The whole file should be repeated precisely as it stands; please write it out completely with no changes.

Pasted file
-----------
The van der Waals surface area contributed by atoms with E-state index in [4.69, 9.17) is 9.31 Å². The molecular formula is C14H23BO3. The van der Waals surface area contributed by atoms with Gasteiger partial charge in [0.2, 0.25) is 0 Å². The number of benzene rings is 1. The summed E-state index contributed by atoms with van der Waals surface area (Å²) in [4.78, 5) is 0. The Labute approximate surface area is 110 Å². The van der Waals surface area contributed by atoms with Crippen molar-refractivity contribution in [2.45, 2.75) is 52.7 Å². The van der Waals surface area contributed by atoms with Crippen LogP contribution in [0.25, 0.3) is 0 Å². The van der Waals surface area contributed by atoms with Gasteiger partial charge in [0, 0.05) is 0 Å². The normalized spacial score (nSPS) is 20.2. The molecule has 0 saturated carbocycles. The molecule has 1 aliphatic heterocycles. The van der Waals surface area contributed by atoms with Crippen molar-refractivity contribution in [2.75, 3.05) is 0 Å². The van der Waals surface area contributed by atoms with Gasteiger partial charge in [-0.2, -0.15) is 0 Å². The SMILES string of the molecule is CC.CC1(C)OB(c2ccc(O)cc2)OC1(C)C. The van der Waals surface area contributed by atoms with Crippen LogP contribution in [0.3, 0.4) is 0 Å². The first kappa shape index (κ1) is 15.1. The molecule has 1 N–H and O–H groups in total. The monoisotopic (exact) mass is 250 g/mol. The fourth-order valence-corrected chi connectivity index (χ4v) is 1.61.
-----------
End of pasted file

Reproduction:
The van der Waals surface area contributed by atoms with E-state index in [4.69, 9.17) is 9.31 Å². The molecular formula is C14H23BO3. The van der Waals surface area contributed by atoms with Gasteiger partial charge in [0.2, 0.25) is 0 Å². The number of benzene rings is 1. The summed E-state index contributed by atoms with van der Waals surface area (Å²) in [4.78, 5) is 0. The Labute approximate surface area is 110 Å². The van der Waals surface area contributed by atoms with Crippen molar-refractivity contribution in [2.45, 2.75) is 52.7 Å². The van der Waals surface area contributed by atoms with Crippen LogP contribution in [0.25, 0.3) is 0 Å². The van der Waals surface area contributed by atoms with Gasteiger partial charge in [0, 0.05) is 0 Å². The normalized spacial score (nSPS) is 20.2. The molecule has 0 saturated carbocycles. The molecule has 1 aliphatic heterocycles. The van der Waals surface area contributed by atoms with Crippen molar-refractivity contribution in [2.75, 3.05) is 0 Å². The van der Waals surface area contributed by atoms with Gasteiger partial charge in [-0.2, -0.15) is 0 Å². The SMILES string of the molecule is CC.CC1(C)OB(c2ccc(O)cc2)OC1(C)C. The van der Waals surface area contributed by atoms with Crippen LogP contribution in [0.3, 0.4) is 0 Å². The first kappa shape index (κ1) is 15.1. The molecule has 1 N–H and O–H groups in total. The monoisotopic (exact) mass is 250 g/mol. The fourth-order valence-corrected chi connectivity index (χ4v) is 1.61.